To further explore the mechanism of the smectic-nematic transition, a mean-field theory has been employed to test a charge-only version of the model in Fig. 3a. We first constructed a Ginzburg-Landau (GL) free energy which prefers unidirectional density-wave order along the a-axis (see supplemental material for details). In a region marked by the red box in Fig. 4a, the sign of the anisotropy in the free energy is reversed so that the perpendicular stripe direction is locally preferred. By numerically minimizing the GL free energy, the order within the red box is reduced, similar to the appearance of a pair of dislocations (Fig. 4a). The difference in order parameter between regions inside and outside of the red box should result in variations in local charge density. To visualize this effect, we compute the local charge density, yielding the results in Fig. 4b. Interestingly, we find that the average charge density within the red box is about 10% lower than the surrounding ordered area (for the parameters used in the calculation). When the disordered patches are small, the shift in the average charge density should be small, but when they proliferate, the increased charge density in the regions with the superstructure order should become noticeable, resulting in an increase in xeff, qualitatively consistent with the observed change in q (Fig. 1b).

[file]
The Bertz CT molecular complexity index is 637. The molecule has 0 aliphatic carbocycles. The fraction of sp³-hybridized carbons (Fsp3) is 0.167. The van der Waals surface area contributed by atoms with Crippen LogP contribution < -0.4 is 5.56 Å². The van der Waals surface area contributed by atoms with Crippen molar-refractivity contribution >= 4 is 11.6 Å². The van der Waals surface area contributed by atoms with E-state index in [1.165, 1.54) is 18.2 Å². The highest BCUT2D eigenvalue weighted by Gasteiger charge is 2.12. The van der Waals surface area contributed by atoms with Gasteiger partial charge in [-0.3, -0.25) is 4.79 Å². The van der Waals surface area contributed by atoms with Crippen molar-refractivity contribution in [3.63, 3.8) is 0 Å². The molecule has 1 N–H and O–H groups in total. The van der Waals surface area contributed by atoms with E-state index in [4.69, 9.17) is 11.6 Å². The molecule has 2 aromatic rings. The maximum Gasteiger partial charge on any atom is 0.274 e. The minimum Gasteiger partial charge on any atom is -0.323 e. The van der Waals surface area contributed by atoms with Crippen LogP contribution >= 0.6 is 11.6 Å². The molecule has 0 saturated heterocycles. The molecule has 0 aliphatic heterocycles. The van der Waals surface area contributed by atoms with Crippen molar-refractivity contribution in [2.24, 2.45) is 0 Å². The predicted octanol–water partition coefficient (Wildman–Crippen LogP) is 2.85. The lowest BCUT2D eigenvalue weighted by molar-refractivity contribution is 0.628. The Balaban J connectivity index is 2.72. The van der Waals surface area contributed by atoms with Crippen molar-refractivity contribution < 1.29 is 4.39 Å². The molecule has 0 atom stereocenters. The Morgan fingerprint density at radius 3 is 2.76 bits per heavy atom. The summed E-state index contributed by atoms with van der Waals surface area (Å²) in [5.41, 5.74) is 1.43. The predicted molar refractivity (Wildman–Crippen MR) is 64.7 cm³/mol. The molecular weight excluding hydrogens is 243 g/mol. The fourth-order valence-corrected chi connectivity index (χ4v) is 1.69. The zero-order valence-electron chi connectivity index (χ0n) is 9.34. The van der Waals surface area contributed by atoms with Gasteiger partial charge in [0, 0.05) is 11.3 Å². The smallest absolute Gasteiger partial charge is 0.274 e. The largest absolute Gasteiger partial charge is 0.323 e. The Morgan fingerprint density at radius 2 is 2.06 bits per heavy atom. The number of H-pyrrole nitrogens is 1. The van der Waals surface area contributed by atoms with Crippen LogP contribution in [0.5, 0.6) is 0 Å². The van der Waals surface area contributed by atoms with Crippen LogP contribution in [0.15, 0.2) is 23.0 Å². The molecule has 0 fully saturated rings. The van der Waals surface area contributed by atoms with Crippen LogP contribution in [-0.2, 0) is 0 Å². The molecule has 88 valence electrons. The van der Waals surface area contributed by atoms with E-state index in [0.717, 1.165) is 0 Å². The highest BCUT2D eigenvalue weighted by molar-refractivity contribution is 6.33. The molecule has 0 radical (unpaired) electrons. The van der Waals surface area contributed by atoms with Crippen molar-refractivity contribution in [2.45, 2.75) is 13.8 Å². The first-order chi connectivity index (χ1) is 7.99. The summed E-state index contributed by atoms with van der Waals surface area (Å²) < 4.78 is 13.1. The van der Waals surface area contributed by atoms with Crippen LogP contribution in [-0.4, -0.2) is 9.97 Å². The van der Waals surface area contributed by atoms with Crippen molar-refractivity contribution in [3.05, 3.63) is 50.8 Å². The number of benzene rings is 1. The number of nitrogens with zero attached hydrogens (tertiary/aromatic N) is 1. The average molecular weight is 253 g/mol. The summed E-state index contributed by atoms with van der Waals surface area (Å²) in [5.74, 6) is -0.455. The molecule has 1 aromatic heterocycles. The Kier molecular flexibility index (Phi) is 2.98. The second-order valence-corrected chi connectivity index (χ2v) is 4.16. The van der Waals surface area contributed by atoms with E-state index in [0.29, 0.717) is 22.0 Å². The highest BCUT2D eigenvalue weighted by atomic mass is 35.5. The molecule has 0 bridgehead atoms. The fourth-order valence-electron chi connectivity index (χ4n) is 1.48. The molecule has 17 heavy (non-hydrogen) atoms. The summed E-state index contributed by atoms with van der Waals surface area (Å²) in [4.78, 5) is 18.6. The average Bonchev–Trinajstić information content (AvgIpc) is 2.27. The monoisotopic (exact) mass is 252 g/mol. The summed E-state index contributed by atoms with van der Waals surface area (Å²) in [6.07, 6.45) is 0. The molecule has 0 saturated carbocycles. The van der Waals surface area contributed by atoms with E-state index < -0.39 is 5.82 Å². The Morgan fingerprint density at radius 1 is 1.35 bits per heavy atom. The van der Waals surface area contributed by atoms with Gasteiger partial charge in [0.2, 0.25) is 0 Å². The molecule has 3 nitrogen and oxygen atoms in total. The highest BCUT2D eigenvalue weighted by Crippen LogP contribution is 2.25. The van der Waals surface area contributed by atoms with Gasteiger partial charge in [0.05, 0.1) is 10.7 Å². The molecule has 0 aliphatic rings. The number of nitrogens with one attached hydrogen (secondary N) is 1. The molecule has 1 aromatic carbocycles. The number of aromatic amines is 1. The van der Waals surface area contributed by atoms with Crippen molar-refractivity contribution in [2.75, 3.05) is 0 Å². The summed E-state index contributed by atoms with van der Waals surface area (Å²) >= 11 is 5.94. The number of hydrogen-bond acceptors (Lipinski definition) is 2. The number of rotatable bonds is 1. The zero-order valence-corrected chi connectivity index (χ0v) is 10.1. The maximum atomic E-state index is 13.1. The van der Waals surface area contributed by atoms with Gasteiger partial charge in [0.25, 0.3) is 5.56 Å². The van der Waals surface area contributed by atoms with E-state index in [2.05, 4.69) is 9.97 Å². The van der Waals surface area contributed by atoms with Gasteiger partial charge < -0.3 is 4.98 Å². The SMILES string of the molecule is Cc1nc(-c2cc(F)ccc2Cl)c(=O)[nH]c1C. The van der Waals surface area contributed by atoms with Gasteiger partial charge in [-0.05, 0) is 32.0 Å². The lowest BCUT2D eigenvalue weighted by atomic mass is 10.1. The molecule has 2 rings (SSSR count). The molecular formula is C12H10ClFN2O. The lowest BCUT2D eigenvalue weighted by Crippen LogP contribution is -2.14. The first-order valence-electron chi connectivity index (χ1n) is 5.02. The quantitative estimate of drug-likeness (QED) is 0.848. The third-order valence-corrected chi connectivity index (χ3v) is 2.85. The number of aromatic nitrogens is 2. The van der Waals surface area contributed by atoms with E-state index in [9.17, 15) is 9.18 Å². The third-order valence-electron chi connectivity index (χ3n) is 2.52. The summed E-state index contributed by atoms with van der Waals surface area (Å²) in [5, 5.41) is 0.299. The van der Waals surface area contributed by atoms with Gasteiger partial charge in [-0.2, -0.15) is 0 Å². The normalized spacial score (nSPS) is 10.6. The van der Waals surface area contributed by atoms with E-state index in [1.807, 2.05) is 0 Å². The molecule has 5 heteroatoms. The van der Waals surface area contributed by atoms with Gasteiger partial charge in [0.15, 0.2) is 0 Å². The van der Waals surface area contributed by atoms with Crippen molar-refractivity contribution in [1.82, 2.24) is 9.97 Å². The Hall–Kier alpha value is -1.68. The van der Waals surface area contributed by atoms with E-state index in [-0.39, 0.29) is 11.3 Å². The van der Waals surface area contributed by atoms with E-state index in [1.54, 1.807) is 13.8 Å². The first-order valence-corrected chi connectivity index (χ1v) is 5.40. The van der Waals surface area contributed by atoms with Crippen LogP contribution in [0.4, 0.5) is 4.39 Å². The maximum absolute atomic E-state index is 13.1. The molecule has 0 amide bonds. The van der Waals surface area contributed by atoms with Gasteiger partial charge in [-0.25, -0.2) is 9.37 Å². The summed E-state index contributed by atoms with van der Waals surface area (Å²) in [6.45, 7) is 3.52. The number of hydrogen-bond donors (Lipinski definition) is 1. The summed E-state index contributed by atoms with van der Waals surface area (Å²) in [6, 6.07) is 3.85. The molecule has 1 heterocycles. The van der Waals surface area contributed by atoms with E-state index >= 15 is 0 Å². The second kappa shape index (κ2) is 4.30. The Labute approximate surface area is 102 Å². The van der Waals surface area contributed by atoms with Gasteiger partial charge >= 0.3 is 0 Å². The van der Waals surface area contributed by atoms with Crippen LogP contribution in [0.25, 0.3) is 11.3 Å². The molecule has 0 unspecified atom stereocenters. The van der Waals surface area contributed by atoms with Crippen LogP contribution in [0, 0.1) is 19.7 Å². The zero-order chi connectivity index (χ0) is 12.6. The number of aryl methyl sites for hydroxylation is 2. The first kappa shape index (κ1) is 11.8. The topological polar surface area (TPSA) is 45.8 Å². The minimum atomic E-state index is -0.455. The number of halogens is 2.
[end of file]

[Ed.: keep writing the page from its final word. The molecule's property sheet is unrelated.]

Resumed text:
This “charge rich” and “charge poor” electronic phase separation scenario was theoretically proposed by previous work37, but is lacking of direct experimental observations to confirm. Spatially-resolved spectroscopic results, obtained by scanning a small electron beam over the La1/3Ca2/3MnO3 sample, provide further support for the charge segregation scenario. The energy separation Es of the pre-peak and the main-peak at the oxygen K edge in the electron energy-loss spectra (EELS) has been shown to have a direct correlation to the doping level x in doped manganites38,39. A linear relationship between the Es and x in La1−xCaxMnO3 (0 ≤ x ≤ 1) (Fig. S5b) is used as a spectroscopic method to quantify the local xeff. Most of the spectra collected at T = 300 K as a function of position are the same as the black spectrum shown in Fig. 5a, while a small fraction matches the red one. The sized of the electron probe used for the EELS measurements was ~1.5 nm in diameter, several times the average lattice constants. It follows that the Es measurements average over a distribution of Mn ions, thus providing an averaged measure of charge density. Using Gaussian curve fitting, Es were measured to be 6.85 eV and 7.16 eV for the black set and red set of spectra, respectively, giving xeff to be 0.67 ± 0.04 (the nominal doping of the bulk) and 0.77 ± 0.04, respectively. It is worthwhile to highlight that the xeff = 0.77 ± 0.04 from a few locations using EELS is quantitatively consistent with the xeff = 0.75 ± 0.02 obtained using END results. Moreover, the evolution of the regions with extra charge density upon cooling is shown in the line plot of Es in real-space as a function of temperature (Fig. 5b). The material starts in a homogeneous state at high temperature, consistent with the electronic isotropic phase. Upon cooling, areas with extra charge grow in size and the charge deviation (the value above the shaded band) decreases. The line plot of Es is back to a homogeneous state at low temperatures, as expected. It should be noted that the value of Es in the high-temperature homogeneous state (no superstructure) is the same as that in the low-temperature homogeneous state (with LR superstructure), consistent with the expectation that Es probes the locally-averaged charge state while being insensitive to the structural distortion associated with the orbital ordering. We note that the scanning direction for the displayed data is along the a axis; however, there is no qualitative difference observed for other scanning directions. It is very interesting that the results from the END and EELS analyses, which measure distinct local properties, are quantitatively consistent concerning the size, temperature dependence and local charge deviation from nominal doping level, revealing a scenario of electronic phase separation at the nanoscale (see supplemental material for more details) during the ELC phase transitions in La1/3Ca2/3MnO3.